In a 1998 interview for Britain’s Blues & Soul magazine, Dee Dee shared, “My aunt Cissy really pushed me to sing first when she was the choir director of our church when I was growing up.” Church was New Hope Baptist in Newark, New Jersey, a few miles away from the East Orange home where Delia Juanita Warrick, her older sister Marie Dionne and younger brother Mancel lived. In addition to singing in the choir, Dee dee recalled in 1998, “I really wanted to be a gospel singer because I was a student of Mahalia Jackson and Clara Ward…”
Her early ambitions were sidetracked after the young Gospelaires were visiting The Drinkard Singers at Harlem’s famous Apollo Theater: backstage, a producer had asked the Drinkards if they could do a background session for saxophonist Sam ‘The Man’ Taylor for Savoy Records. The group were unavailable but sisters Dee Dee and Dionne were – and along with cousin Myrna Smith (who would later become an integral part of The Sweet Inspiration along with aunt Cissy Houston) – The Gospelaires got their first recording gig on February 9, 1961 singing ‘(Won’t You) Deliver Me’ behind Taylor.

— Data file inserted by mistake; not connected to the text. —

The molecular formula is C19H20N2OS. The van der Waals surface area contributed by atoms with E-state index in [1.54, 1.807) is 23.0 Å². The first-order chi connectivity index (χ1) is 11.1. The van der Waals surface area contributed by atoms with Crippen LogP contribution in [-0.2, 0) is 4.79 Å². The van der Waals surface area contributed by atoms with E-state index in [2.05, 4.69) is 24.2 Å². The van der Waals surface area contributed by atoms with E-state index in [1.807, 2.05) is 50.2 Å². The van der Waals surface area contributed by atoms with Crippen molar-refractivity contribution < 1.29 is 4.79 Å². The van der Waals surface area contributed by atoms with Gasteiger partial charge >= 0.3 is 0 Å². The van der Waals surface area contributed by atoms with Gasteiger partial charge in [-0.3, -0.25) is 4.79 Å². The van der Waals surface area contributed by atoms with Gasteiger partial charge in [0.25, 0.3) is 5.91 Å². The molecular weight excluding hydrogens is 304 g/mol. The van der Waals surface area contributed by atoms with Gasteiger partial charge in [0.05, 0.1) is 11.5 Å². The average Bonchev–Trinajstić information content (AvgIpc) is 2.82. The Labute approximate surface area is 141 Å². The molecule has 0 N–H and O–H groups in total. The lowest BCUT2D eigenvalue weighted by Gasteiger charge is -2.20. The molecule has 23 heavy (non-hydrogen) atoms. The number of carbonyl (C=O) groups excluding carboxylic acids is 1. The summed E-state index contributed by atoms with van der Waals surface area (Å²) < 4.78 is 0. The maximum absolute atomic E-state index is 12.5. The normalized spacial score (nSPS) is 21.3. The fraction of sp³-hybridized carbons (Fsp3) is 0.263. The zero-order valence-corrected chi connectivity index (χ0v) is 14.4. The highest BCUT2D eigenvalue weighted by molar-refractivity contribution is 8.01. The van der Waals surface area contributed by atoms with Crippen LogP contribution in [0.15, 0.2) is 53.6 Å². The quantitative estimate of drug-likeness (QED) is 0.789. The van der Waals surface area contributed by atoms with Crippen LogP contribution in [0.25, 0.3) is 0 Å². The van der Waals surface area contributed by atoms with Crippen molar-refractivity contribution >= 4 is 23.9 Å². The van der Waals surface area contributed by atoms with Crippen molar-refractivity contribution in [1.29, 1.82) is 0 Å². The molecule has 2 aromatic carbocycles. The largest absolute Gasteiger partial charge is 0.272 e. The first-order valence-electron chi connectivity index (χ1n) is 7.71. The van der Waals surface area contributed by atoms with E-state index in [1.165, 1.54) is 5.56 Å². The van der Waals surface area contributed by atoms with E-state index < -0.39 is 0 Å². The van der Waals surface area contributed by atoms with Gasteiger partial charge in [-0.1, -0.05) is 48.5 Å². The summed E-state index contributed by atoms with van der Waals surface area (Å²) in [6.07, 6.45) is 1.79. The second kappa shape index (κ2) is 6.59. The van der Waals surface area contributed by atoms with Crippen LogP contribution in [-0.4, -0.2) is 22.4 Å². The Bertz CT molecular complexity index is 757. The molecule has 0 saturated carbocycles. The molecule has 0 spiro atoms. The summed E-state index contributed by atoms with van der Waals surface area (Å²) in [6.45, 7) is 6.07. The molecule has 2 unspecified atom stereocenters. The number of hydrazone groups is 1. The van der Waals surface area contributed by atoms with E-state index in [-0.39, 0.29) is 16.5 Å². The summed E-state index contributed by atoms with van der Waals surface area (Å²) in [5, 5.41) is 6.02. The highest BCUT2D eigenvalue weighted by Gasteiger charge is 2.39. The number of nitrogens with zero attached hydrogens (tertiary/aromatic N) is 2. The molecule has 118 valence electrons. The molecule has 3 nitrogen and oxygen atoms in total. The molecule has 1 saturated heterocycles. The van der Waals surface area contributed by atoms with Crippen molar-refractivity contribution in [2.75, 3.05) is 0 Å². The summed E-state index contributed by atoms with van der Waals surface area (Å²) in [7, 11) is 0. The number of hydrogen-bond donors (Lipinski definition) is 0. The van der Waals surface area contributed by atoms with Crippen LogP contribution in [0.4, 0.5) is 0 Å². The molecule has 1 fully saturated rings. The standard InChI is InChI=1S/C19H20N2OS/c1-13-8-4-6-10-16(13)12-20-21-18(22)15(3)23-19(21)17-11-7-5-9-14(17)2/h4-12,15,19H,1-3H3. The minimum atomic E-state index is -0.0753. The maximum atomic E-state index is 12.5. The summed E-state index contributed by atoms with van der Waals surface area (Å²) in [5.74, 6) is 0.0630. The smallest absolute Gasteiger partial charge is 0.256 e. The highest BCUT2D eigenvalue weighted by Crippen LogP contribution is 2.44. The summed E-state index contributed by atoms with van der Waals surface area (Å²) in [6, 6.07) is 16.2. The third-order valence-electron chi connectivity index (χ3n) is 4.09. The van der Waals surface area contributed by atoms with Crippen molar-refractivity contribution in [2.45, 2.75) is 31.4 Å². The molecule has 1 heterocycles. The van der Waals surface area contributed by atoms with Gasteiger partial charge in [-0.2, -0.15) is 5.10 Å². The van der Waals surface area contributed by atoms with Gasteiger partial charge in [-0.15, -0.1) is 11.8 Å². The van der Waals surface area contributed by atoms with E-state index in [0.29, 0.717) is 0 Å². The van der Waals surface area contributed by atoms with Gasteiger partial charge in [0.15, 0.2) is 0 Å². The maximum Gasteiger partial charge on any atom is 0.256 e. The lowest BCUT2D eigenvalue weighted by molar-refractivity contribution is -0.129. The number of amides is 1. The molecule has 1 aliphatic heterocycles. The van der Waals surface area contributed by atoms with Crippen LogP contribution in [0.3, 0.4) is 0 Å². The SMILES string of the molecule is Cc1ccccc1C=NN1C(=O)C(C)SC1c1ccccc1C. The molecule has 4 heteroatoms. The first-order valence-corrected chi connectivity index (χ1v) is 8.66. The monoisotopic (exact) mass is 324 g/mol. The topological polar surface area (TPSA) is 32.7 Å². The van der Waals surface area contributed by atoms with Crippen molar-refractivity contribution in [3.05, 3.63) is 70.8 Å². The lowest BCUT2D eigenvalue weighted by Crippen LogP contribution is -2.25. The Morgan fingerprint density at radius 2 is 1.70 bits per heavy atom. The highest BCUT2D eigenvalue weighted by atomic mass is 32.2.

Thus began a busy period of background sessions in and around New York with such major names as Ray Charles, Little Eva, Dinah Washington, Brook Benton, and The Drifters, sometimes with good friend Doris Troy of ‘Just One Look’ fame. As has been well documented, it was at a Drifters session that sister Dionne was spotted by songwriter Burt Bacharach and before long, she was making demos for him and new partner Hal David who together secured her a record deal with Scepter Records – the rest, as is said, is history!